Stellate Star-Shaped Cataract from trauma
Other types of injuries to the eye can also result in early cataracts. These include chemical injuries, radiation exposure, intraocular foreign bodies, and electrical injuries.

Prior Intraocular Surgery Can Cause Cataracts

Procedures inside the eye such as retinal surgery, specifically vitrectomy, can disturb the delicate lens and cause it to cloud.

When patients require vitrectomy for conditions like epiretinal membranes or retinal detachments it is quite common for a cataract to develop within the first 12 months after surgery.

Diabetes Is A Common Cause of Cataracts

The list of medical conditions that can cause a cataract is extensive, but the most common medical condition that causes cataracts is diabetes. As the bloodstream takes on more glucose, the lens begins to change its energy demands. This leads to swelling within the lens and changes to its shape and size, leading to cataract development. This type of cataract is termed a “snowflake” cataract.

Diabetes is a common cause of cataracts, particularly in patients with poorly controlled diabetes. When diabetes is poorly controlled, and blood glucose is very high, the onset of cataract is accelerated. The best thing patients can do to prevent the early onset of cataracts from diabetes is to control their blood sugar well.

Metabolic Disorders Can Result in Early Cataracts

There are a variety of metabolic disorders that can result in early cataracts. Metabolism refers to the processes the body uses to break down different molecules inside the body. When there are metabolic disorders, certain molecules cannot be broken down and they can build-up resulting in disorders.

For example, in the condition called “galactosemia”, the body is unable to convert galactose to glucose. As a result, galactose accumulates in the body causing a variety of problems, including cataract.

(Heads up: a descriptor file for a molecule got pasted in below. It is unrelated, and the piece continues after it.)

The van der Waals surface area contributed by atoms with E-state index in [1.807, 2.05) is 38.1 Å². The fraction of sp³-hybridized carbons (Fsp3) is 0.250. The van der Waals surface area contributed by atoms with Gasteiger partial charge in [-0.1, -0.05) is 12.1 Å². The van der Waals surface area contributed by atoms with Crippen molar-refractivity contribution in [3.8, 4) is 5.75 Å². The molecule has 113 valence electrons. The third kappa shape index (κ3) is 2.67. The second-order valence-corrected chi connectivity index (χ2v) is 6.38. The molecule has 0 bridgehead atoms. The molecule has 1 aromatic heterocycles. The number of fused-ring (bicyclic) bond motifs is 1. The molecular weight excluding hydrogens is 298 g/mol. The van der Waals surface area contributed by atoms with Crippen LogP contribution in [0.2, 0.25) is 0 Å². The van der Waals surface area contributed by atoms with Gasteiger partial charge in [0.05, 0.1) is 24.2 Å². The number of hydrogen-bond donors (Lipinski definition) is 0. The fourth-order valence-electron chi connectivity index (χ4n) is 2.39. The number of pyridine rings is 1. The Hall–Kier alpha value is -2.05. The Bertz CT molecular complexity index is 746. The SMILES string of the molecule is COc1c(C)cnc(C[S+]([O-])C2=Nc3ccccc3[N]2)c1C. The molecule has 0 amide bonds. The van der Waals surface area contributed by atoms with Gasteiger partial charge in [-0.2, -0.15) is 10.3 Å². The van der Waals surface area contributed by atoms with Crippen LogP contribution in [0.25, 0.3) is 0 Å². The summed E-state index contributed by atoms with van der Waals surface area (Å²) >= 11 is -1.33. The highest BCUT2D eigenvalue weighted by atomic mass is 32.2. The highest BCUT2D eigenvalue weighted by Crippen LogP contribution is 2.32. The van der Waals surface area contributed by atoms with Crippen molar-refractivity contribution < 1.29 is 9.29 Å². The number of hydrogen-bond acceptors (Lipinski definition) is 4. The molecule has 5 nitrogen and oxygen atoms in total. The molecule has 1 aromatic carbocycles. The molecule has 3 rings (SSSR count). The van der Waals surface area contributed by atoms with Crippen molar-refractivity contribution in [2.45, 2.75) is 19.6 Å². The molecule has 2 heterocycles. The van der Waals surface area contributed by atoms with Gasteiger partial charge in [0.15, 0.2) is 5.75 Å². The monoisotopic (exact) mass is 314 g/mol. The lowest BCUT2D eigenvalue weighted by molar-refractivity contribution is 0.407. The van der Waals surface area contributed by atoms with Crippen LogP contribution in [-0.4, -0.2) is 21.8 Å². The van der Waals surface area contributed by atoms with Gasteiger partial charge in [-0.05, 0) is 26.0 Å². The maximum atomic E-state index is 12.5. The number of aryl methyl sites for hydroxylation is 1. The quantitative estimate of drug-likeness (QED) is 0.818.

Metabolic Disorders that cause cataracts-Galactosemia-Hypocalcemia-Myotonic Dystrophy-Wilson Disease

Congenital Cataracts

In rare circumstances an infant can be born with cataracts, these are called congenital cataracts. Any child with cataracts needs a full comprehensive exam with a pediatric ophthalmologist to rule out dangerous metabolic diseases, retinal problems, and rare malignancies.

Although congenital cataracts are rare, there are many possible causes. See the list below.
Causes of Congenital Cataracts List, first item, Genetic Disorder, sublist, Down syndrome, Lowe Syndrome, Hallermann-Streiff Syndrome, Marfan Syndrome, Alport Syndrome, Myotonic Dystrophy, Fabry Disease, Conradi Syndrome, second item, Maternal Infection, sublist, Rubella, Cytomegalovirus, Varicella, Syphillis, Toxoplasmosis, third item, Congenital Ocular Abnormalities, sublist, Persistent Fetal Vasculaturs, Tumors, Aniridia, Anterior Segment Dysgenesis

Does smoking cause cataracts?

Yes. According to the FDA’s website, smoking cigarettes can, in fact, cause cataracts. The United States Department of Health and Human Services published a report in 2004 titled “The Health Consequences of Smoking” which the FDA cites as their reference.

How Are Cataracts Treated?

Regardless of the cause of cataracts, they are all treated basically the same, with surgery. Typically, cataract surgery in children is performed by pediatric ophthalmologists, while cataracts in adults are performed by adult ophthalmologists. Children have special considerations, often related to anesthesia, that require a pediatric specialist, often with a team of pediatric anesthesia providers.

In general, the cataract is surgically removed, and a lens implant is put in its place.


Although there are many ways that cataracts can develop, the surgical treatment of cataracts is straightforward with a high success rate. Patients can look forward to better vision and decreased reliance on their glasses and contacts with an experienced surgeon offering the latest options for cataract surgery with intraocular lens replacement.